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Hierarch
26-07-2008, 05:28
So just then I finished reading some stuff on Horus and I would like to take some time out on this discussion. Though some of this information may be wrong I would like to get the pure version of it all from you guys.


During a mission on the Feral World Davin, Horus was wounded in battle, but the natives of the world helped to heal him. Many modern scholars believe that the group of healers were actually Chaos Cultists who somehow managed to take advantage of the illness in the Primarch. After this healing, changes in Horus began to occur. It seems from then on, Horus planned and plotted to overthrow the Emperor in what was to become known as the Horus Heresy. by http://wh40k.lexicanum.com/wiki/Horus

Is this true? I have never read any of the Horus Heresy books so is this different from the books?


With iron resolve, he gathered his full strength and delivered a massive psychic blow that killed Horus almost instantly and obliterated his very soul. In his final moments, the powers of Chaos were driven from him and the Emperor sensed his favored son's return to sanity for a fraction of a second before he finally died. by http://wh40k.lexicanum.com/wiki/Horus

Now that last sentence made me think. Does Chaos control or does it influence?
If he was controlled does that make Horus not so bad after all?

Thanks for reading this :D,

Hierarch

Stezerok
26-07-2008, 05:50
It's a funny thing really. Horus definitely was not bad to begin with, and whats more is that even when he rebelled against the Emperor, he did so because he believed the Emperor was going to betray him and his brothers (Horus Heresy: False Gods). He therefore retaliated in the interest of himself and his fellow primarchs. It was the power that Chaos offered--initially for the purpose of slaying the Emperor--that then influenced Horus to go to the extreme. The resulting power lust was all Chaos needed to enter into Horus' mind.

Horus was tricky though. Not once did he lose control of himself entirely, as was evidence by the fact that he never became a Daemon Prince. His will to dominate Chaos allowed him to maintain his "humanity", but thats not to say that the 4 gods presences were not within him.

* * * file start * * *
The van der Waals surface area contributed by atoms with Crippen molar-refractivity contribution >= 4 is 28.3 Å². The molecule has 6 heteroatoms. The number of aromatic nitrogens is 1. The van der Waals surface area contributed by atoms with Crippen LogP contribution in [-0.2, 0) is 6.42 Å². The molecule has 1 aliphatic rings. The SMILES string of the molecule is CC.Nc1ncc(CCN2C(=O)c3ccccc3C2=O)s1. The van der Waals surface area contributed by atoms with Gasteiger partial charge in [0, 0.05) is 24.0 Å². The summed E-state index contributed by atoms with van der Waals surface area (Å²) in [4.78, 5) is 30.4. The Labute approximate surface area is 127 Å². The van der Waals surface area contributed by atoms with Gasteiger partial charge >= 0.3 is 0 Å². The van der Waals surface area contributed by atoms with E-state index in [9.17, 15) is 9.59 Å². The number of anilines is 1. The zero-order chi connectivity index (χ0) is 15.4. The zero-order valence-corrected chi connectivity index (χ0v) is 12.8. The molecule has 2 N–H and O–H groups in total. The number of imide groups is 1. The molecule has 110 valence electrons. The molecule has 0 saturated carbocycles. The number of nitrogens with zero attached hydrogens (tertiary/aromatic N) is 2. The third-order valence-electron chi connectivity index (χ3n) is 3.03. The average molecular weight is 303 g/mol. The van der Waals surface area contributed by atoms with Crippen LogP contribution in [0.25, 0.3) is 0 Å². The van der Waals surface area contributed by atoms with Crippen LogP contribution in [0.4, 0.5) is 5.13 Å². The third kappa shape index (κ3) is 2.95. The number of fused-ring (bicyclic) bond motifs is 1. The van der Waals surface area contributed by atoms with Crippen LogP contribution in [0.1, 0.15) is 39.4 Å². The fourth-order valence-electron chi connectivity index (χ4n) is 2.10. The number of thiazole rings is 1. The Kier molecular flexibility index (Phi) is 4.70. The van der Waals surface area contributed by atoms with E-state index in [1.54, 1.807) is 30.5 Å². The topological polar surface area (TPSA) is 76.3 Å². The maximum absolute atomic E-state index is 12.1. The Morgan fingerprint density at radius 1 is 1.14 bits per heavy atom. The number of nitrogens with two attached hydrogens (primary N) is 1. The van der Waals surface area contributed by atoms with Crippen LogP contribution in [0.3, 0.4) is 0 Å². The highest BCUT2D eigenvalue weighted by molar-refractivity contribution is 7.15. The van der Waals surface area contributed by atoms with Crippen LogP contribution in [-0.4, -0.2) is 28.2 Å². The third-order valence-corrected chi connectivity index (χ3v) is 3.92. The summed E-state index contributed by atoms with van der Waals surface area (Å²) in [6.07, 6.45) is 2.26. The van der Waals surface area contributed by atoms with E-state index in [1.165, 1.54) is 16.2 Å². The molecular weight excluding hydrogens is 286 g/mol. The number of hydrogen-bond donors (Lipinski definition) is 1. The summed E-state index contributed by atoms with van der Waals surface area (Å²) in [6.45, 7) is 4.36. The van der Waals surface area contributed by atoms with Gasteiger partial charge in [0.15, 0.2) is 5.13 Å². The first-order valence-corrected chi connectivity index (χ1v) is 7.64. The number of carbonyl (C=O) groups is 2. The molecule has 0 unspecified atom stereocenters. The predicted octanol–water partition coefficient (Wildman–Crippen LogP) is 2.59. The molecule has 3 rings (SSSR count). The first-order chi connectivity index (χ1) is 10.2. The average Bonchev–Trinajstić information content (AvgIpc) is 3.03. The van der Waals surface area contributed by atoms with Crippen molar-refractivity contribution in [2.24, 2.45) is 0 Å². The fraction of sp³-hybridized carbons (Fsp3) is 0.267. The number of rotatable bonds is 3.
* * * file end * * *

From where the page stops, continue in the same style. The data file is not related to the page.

In the end, I think Horus was a sad case of someone who was good, but became so disillusioned with the person he loved most that he could only despise the Emperor. It's ironic too to think that the vision that caused Horus to rebel against the Emperor, the vision that Horus sought to prevent, was a vision of the reality that would come to pass should Horus rebel against the Emperor.

Good Hunting,
-Stezerok

starlight
26-07-2008, 05:59
Does Chaos control or does it influence?

Both, it all depends on the strength of the subject...

Some simply kneel to Chas, in which case it controls them because they have given over control willingly.

In other cases, Chaos can't gain that foothold, so they are content with a toehold and they exert influence (albeit *tremendous* influence) in an effort to sway the subject to working for them, even though the subject may not be aware of this...and may in fact think they are opposing Chaos.

clanfield
26-07-2008, 07:41
a diferance between being a follower and being possed ie have a very old demon in your head i guess

Hierarch
26-07-2008, 13:01
So was Horus being controlled? It said the powers of chaos where driven from him and he became sane again and the Emperor saw his son again for a split second before his soul was distroyed.

t-tauri
26-07-2008, 13:18
Better suited to 40k background.

baphomael
26-07-2008, 18:47
It awaits to be seen what really happens to Horus.

Ironically, though, the vision of the future chaos had granted him (ie, an Imperium which worships the Emperor as a God etc etc) that spurred him into rebellion is the very result of his own actions.

Lothlanathorian
26-07-2008, 18:58
If you've ever read any of RA Salvatore's Forgotten Realms novels, then Crenshinibon the crystal shard is a good example, methinks, of how Chaos works. It gets into your head, into your dreams, promising you that which you most desire, if you only let it help you. Slowly, it twists and perverts how you view things, so that you do what it wants, but the choice, free will, is still yours. You could choose to walk away whenever you want to, but you don't, you are addicted.